These oars are about 150yrs old and the Museum has at least one other pair.

As to what rowing with them is like? George reports:
"Great fun, but I dont think it will catch on".

If you're the sort of person who thinks that the Boston Marathon at a mere 50km, is a "soft" event, you might want to consider taking on a challenge slightly further afield...

The organisers of the annual long row on the Murray River (apparently Australia's only true river) are trying to raise some overseas interest in the event. This year it will be held on October 2nd (early spring in the southern regions) and, at a 'challenging' 92kms, is one of the longest organised one-day rows in the world (Though rumour has it there is a longer one in Oregon USA).

If the thought of rowing 92km suddenly makes you want to stand up, fear not, as rowers don't have to row the full distance, as they can row as many of four, roughly 25km stages, as they wish. Every year, however, a few (insane?..ED) rowers do row the full 92kms.

If you want more details on where, when and how to enter, check out their home page at http://www.geocities.com/roger_boyce/. It fully explains the Rowathon and shows a few pictures from last year's event. You will note from the home-page that the Rowathon raises funds for The Royal Flying Doctor Service.

One reason to consider the trip is the very 'Australian' nature of the area in which the Rowathon is held. Very briefly, it is almost a semi-desert area and it contains aboriginal historic sites. It is a major fruit and grape growing district with an immense amount of native bird and animal life (parrots, pelicans and other water birds and kangaroos etc.)

The population of the town of Robinvale (at the finish of the Rowathon) is reputedly the most multi-cultural town in Australia and, the Murray River itself was a major paddle-steamer trade route.

Check it out, for a once in a lifetime experience -- lets face it, you're not going to want to row 92km again in a hurry...!!

There was shock and disbelief at the Thames regional umpires meeting last week, but the competition review was not the source of the outrage, which was, in fact, directed at the closed bar in London Rowing Club...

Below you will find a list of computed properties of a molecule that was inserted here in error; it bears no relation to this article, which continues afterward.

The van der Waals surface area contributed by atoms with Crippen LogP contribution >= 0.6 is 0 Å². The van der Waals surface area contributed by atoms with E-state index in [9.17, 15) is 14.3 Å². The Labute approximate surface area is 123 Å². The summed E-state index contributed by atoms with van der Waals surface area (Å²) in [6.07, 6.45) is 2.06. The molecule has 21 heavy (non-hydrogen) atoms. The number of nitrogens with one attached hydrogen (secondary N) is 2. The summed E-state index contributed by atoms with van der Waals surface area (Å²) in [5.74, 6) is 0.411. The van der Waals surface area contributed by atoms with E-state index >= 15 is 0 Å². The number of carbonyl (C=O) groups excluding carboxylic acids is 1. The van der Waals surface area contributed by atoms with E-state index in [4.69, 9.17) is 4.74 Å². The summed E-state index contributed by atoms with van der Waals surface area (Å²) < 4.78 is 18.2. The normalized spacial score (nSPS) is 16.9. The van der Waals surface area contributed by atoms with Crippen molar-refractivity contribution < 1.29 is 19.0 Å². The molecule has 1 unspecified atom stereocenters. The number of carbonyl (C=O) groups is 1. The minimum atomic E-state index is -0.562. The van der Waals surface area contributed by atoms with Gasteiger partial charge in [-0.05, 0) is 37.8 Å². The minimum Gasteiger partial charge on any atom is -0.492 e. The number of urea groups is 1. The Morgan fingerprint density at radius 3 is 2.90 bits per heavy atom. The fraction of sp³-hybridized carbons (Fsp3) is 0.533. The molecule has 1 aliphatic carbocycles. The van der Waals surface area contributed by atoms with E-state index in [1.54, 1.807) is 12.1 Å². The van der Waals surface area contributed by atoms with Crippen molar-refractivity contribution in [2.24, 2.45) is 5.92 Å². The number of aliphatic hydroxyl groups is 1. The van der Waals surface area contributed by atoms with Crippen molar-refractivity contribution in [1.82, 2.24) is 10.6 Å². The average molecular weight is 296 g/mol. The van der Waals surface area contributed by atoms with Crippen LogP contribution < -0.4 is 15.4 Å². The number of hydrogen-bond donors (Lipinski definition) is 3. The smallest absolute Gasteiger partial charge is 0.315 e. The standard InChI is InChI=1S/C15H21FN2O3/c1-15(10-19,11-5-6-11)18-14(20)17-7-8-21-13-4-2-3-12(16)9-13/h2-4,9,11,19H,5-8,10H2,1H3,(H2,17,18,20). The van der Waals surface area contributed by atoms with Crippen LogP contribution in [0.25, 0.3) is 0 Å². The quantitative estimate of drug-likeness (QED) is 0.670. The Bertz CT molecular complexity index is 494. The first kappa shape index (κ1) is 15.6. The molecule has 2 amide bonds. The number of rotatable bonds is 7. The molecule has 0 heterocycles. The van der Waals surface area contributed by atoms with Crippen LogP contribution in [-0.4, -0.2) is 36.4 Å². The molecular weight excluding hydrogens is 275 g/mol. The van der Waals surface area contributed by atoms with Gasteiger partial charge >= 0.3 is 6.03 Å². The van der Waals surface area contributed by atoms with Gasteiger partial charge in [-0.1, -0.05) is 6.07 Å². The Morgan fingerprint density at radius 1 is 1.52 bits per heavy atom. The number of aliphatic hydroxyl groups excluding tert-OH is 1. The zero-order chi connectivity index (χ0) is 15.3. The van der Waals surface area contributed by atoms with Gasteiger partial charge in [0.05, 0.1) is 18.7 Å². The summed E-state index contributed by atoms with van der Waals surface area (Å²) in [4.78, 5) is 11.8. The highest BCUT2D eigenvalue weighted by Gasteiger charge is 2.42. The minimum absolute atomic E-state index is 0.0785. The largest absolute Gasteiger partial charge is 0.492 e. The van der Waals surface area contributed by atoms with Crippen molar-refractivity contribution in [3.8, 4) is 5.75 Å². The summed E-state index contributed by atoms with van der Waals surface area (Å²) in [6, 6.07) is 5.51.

While major changes to the rules may be afoot for 2005, the changes that were introducted on the 1st April 2004, are moderately minor and there are only a couple which are likely to impact the average club rower / coach.

  1. On the safety side, a rather odd situation now concerns hatches on underseat compartments -- if your boat is designed to have hatches they must all be present or you may not be allowed to boat for a race, whereas boats which aren't designed to have them will not be prevented from racing - not the easiest of rules to defend, but probably a necessary halfway house...

  2. Again on the equipment / safety side, you're best advised not to fit ergo style shoe holders in your boats, as those without heel restraints that can't be removed from the foot without use of the hands, may again result in you not being allowed to boat at a regatta.

  3. Umpires are no longer allowed to steer crews who are likely to hit either a temporary or permanent obstruction, as this may give the crew/sculler being steered an unfair advantage. Instead, anyone heading for disaster will be told to stop, and only allowed to continue the race once they have got themselves pointed in the correct direction.

  4. Finally, one for coxn's - the amount and description of any deadweight you have to carry, will now be written on your weight certificate, and you may be subject to checks after a race to ensure that "a few spanners haven't been lost on the way".

The on-going development of Dorney lake came up in Parliment in March when a seried of written questions (PQs) on rowing , were tabled following various meets with Richard Caborn the Minister of Sport.

The questions and answers as published in Hansard, are available to read on-line at:


Apparently road links were also discussed with the Minister, and are likely to be a topic for the next meeting in May. The local MP, Dominic Grieve, has also been briefed on what will be happening at Dorney..

Richard Caborn is now aware of the significance of getting the World Cup event right in May 2005, because the decision on the 2012 Olympics city will be taken at an IOC meeting in Singapore in June 2005.

Two crews raced on the Tideway on Sunday evening. There was lots of steering and quite a bit of swearing.

After the race they were all very tired, and the crew that lost wasn't very happy.